SP Premium
FUZZIEBEAR3
80,000-99,999 SparkPoints 87,199
SparkPoints
 

Yogurt Making 101

Thursday, December 05, 2013

For the past several months, I have been making my own yogurt. It is actually fun, easy, good, and I think good for the world too (no more little plastic containers!). I have wanted to share this process with my SparkFriends, so last batch I took some pictures.

No excessive equipment required. A pan, a thermometer, and a small cooler. Ingredients are milk and a starter yogurt. Flavor options are endless though, and I will talk about that in my next blog.

I make 6 cups of yogurt each week, usually on Sunday. This is perfect for me to get through the week.

On starter culture, you need either some plain store bought yogurt to start, or a couple tablespoons from your previous batch. Either way it should be plain without additional flavors or additives. When I start a new series from store bought, I use Fage 2% plain. Then I use the previous batch for several generations.

On milk, yogurt is pretty forgiving. I like nice fresh milk, but is doesn't have to be anything special. I use the local common store brand. You can make yogurt with almost any milk. I use fat free, because I want a fat free (or very low fat) yogurt when I am done. It might come out thinner, but I really can't tell.

Ok, lets gather our stuff:
6 little 1 cup jelly jars with lids
5 cups of milk (I have found that 5 cups + addins is enough for 6 jars)
2 Tablespoons of starter yogurt
--- flavoring options, not covered here, but you can see I put some things in the bottom of my jars.



Step 1: Heat the milk to 190 degrees F.


This sterilzes the milk, and kills any bad bacteria; we will add the good yogurt making bacteria back in.

Step 2: Cool the milk in a water bath in the sink to 120 degrees F.

The yogurt bacteria like this temperature.

Step 3: Stir in the yogurt.


I usually mix a little of the milk into the yogurt, and then mix that back into the pan.

Step 4: Pour into the prepared jars, and then put the lids on.




Step 5: Place the jars in a small cooler, and fill around them with 120 degree F water.

My hottest tap water is about 120, so I just use that.

Step 6: Wrap up the cooler with towels or blankets, and let it sit undisturbed for 6 to 8 hours.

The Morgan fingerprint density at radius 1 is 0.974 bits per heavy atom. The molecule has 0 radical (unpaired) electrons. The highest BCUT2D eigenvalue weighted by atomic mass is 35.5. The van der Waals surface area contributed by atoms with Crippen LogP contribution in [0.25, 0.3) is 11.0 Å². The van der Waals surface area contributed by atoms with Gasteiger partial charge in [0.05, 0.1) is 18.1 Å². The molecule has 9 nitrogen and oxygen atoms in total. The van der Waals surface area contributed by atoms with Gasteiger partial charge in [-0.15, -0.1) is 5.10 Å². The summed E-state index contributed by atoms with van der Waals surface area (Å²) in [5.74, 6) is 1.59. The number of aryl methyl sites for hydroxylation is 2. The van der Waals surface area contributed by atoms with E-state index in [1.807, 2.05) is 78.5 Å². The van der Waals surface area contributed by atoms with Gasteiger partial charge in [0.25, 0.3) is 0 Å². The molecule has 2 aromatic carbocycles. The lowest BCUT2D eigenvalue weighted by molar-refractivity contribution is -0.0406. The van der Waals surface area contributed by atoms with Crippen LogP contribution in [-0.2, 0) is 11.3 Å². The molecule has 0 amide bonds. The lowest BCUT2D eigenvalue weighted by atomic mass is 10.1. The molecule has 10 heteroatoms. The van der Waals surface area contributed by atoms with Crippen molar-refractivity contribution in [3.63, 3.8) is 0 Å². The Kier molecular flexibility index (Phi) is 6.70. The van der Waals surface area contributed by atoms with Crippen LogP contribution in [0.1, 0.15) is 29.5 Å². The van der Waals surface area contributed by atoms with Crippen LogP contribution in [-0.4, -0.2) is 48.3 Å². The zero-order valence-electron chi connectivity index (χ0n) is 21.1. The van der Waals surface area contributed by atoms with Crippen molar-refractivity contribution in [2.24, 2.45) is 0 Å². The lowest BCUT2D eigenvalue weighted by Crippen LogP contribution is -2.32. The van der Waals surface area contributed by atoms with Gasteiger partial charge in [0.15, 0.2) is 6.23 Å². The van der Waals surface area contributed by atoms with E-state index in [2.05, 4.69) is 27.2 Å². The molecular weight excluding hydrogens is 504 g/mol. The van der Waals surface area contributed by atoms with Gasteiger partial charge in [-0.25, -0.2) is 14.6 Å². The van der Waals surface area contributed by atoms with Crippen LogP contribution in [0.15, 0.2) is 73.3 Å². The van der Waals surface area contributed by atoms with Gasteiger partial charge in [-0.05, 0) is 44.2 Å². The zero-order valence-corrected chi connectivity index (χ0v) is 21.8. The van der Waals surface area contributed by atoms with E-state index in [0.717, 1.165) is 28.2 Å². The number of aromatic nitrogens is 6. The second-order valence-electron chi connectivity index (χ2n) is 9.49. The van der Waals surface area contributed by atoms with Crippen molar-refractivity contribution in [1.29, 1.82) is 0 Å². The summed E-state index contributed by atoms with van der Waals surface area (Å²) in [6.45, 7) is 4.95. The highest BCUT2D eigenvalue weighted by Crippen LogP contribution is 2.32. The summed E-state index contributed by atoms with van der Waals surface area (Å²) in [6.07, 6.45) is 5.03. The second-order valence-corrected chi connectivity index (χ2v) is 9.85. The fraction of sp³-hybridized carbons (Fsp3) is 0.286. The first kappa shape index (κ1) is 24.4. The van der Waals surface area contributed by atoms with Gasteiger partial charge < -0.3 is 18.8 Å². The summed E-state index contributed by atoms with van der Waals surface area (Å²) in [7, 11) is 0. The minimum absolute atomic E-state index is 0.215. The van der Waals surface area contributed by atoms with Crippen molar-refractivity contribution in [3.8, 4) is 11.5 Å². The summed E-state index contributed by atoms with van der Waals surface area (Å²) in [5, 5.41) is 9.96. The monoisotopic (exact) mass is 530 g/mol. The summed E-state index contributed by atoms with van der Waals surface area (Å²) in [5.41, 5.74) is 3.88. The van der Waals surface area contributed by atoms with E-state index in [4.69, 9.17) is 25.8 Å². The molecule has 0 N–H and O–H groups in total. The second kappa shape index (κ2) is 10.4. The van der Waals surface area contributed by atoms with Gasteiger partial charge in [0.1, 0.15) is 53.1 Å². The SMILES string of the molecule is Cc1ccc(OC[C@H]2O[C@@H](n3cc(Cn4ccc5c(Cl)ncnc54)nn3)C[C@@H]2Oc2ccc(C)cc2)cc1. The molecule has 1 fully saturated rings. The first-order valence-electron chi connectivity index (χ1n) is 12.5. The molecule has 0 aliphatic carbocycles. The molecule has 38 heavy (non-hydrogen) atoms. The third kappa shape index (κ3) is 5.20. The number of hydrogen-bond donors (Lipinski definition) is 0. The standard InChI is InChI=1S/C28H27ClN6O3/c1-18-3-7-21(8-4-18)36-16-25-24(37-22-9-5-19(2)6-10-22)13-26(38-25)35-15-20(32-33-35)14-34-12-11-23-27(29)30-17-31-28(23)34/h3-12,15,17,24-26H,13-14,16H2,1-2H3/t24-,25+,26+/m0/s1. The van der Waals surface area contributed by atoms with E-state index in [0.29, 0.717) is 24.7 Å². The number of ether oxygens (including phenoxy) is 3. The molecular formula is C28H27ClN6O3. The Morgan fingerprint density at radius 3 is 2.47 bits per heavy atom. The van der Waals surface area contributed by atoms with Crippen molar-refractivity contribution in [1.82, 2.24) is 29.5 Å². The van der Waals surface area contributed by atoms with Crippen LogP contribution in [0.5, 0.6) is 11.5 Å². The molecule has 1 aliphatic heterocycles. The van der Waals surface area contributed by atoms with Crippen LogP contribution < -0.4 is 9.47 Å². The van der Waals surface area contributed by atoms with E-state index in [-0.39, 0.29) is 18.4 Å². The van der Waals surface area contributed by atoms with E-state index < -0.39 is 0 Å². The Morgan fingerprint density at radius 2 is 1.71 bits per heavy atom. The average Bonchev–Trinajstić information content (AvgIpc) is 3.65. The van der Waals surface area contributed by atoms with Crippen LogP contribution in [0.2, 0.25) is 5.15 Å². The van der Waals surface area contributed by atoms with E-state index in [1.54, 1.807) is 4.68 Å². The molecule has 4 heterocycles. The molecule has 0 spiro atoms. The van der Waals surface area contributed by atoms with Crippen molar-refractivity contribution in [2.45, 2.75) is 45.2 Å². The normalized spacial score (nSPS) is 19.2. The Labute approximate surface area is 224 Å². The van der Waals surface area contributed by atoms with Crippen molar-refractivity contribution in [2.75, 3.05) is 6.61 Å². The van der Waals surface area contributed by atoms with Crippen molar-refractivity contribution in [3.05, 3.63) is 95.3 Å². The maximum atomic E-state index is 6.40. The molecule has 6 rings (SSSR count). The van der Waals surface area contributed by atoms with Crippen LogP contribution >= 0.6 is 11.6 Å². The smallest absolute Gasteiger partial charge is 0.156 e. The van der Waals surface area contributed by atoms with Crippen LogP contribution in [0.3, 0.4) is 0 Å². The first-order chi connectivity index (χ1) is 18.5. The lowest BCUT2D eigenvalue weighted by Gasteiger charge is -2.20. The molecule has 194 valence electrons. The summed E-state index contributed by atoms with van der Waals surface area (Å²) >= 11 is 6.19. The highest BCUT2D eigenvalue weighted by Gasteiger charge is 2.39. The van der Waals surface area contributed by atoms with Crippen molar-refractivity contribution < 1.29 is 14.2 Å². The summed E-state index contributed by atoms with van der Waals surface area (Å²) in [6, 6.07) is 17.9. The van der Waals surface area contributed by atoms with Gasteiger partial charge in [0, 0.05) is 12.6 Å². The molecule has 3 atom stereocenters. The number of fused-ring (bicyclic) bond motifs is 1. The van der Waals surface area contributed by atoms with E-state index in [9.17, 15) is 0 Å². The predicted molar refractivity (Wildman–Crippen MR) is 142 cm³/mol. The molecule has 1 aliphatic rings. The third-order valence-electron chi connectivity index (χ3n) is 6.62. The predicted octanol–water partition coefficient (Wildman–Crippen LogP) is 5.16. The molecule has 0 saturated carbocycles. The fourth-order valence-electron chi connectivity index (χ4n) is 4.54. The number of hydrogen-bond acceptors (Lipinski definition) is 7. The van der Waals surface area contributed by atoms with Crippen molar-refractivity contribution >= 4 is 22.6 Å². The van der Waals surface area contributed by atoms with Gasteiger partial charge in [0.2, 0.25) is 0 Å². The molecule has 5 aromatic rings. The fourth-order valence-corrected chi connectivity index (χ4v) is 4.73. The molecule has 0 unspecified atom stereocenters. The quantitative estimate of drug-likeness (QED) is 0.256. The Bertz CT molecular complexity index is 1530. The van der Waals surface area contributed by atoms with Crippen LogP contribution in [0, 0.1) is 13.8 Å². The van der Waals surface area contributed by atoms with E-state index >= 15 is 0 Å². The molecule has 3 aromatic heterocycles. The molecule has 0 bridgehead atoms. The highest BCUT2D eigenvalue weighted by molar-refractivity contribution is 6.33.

The longer it sits, the tangier it will get. I do mine for just 6 hours.

Voila!

Thick and creamy yogurt.
Put it in the refrigerator to chill, and enjoy your yogurt!

Share This Post With Others
Member Comments About This Blog Post
  • SWEETSOUNDS11
    I've been considerng making yogurt for about 2 months now when I read something on it. I'm really grateful for this post and pictures. I will put this on my 2014 goals. I always feel bad about tossing 2 big empty plastic tubs from greek yogurt. Speaking of that, if your starter yogurt is greek, will the yogurt you make have the same nutitional power?

    2516 days ago
  • MARILYNROBERT
    For years I made yogurt with my little yogurt maker (which kept me from having to heat it up in a pan). I may get back to doing that since I really enjoyed doing it and it saved money too emoticon
    2516 days ago
  • SNOWYOGA
    Looks emoticon good I would like to try this, but not sure that I could do it, or if I did if it would be safe to eat? emoticon
    2516 days ago
  • JTREMBATH
    I haven't made yogurt for a long time must make it again as I found it was easier to buy.
    2516 days ago
  • no profile photo CD11848877
    That's interesting, why do you do that may I ask!
    Is is better for you?
    2516 days ago
  • CAREN_BLUEJEANS
    Thank You! That's great.
    2516 days ago
  • Add Your Comment to the Blog Post

    Log in to post a comment


    Disclaimer: Weight loss results will vary from person to person. No individual result should be seen as a typical result of following the SparkPeople program.